A more typical Koni example.
Koni are small beings, around half the height of a human, and weigh around 12kg on average. They are covered in short, usually brown fur and have long ears that hang on either side of their head. They look rather like a cross between a rabbit and a teddy bear. Koni prefer to live in underground warrens, surrounded by others of their kind, and enjoy eating, sitting in the sun, studying in their study, and producing offspring. They are not, typically, very adventurous, but some few get the urge to travel to distant places, though always with the intention of returning home with stories to tell to the next generations. These special Koni choose between three classes, the Koni Adventurer, the Koni Seer, or the Koni Tinker. Because of their unassuming natures, Koni require unusual amounts of Experience Points to rise above 4th level, no matter which class they choose.

Koni Adventurer Advancement Table

Exp. Points
Hit Dice (d6)
Saving Throw
Defense Bonus

To rise to levels higher than 10, the Koni Adventurer must accumulate Experience Points equal to double those of the previous level. Therefore, 11th level requires 2,200,000 Experience Points, 12th requires 4,400,000, and so on.

Koni Adventurer Class Abilities

Prime Requisite: A Koni Adventurer may choose whether to use Strength or Dexterity as their Prime Requisite, but the player must choose one or the other on creating the character, and may not change it thereafter. A Prime Requisite of 15+ gives a +5% bonus to earned Experience Points while a Prime Requisite of 6 or lower incurs a penalty of -5% to Experience Points gained, as normal.

Small Size: Because of their size, Koni have a higher Defense Bonus than human Adventurers do. However, they lose all of it if they wear most types of armor, as normal.

Deadly Accuracy: Koni have an almost preternatural ability to hit their targets with ranged weapons. They gain a +2 bonus to hit with any missile or beam weapon. This includes artillery.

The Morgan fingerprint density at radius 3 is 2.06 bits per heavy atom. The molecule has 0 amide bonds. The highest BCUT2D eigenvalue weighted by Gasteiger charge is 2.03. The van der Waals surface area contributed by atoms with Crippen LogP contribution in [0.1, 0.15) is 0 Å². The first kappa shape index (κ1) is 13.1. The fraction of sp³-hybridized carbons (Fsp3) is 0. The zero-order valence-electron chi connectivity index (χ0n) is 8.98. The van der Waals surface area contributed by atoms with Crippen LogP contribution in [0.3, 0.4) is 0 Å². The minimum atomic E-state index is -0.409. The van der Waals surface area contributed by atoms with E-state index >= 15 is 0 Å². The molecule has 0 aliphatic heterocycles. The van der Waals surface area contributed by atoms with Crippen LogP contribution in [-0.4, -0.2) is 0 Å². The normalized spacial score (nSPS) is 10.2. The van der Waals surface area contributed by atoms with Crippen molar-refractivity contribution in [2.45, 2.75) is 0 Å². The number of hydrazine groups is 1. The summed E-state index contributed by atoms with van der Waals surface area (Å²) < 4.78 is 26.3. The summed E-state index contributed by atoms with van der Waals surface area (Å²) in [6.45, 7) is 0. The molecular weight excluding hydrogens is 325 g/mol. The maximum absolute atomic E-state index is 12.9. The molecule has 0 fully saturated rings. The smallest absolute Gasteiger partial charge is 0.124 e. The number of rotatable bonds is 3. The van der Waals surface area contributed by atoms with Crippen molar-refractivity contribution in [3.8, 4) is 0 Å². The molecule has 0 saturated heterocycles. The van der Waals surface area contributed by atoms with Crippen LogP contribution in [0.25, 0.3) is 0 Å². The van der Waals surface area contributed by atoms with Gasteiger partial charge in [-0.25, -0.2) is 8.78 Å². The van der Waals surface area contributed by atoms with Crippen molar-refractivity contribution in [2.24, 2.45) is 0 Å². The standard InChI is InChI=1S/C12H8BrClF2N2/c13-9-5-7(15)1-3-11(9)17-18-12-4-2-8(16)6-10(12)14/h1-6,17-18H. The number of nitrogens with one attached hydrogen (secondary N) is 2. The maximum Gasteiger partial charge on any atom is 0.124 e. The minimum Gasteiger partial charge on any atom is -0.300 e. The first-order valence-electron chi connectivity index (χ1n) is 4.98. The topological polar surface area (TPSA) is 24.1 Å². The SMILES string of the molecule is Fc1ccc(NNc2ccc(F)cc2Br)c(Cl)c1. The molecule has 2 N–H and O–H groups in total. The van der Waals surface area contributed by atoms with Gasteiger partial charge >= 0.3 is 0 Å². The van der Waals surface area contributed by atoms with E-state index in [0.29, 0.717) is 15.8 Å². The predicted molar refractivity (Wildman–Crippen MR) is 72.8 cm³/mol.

Near Invisibility: If they don’t want to be seen or heard, it is very difficult to find Koni. In any non-combat situation, a Koni can move in such a way that they can’t be seen if there is any cover at all, even shadowy areas, and their silent movement is the stuff of spacers’ wonder-stories.

Saving Throw: Koni Adventurers gain a +2 bonus to saving throws against death and poison, and also a +4 bonus to saving throws against psychic abilities.

Establish Warren: At any time after reaching 4th level, a Koni Adventurer can establish a Warren if they choose. Usually, this will be in a pleasant dale, a beautiful river valley, or among pastoral hills. Once established, other Koni will come to settle the Warren.

Obviously, the Koni are very much inspired by the halflings of Swords & Wizardry, but as usual I am trying to eliminate artificial level caps in exchange for procedural, practical limits. The idea for how to increase the class above fourth level came from Brave Halfling Publishing's The Halfling Adventurer. The original idea for Koni came from several sources, notably the Bunrabs of Swordbearer and the whole setup of Bunnies & Burrows, but also the GURPS adaptation of that last.

Monday, May 18, 2015

[Obscure Games]WarpWorld

One of the better small game companies out there is Blacksburg Tactical Research Center, or BTRC. They started out with a game called TimeLords, following that up with two games using the same system (and at least three other main game systems, CORPS, EABA, and Macho Women With Guns, not even counting their minor efforts like Epiphany, but I won't be talking much about those today), SpaceTime and WarpWorld. TimeLords was a game of time travel, in which the players became unmoored in time through the influence of a super-tech artifact. SpaceTime mixed space operatic adventure with gritty cyberpunk aesthetics. WarpWorld, the last of the games using the system, postulated a post-apocalyptic world in which magic returns to our world, causing immense havoc. The setting has since been retooled for use with BTRC's current system of focus, EABA, but this overview will discuss the original version. Except for the setting-specific elements, the rules are largely similar between the three games, and I'll try to quickly run through the other two at the end. Notable here is that the company's supplement, Guns, Guns, Guns (aka 3G), was written with this system in mind, and so the weapon statistics generated there drop into this system with no adjustments needed.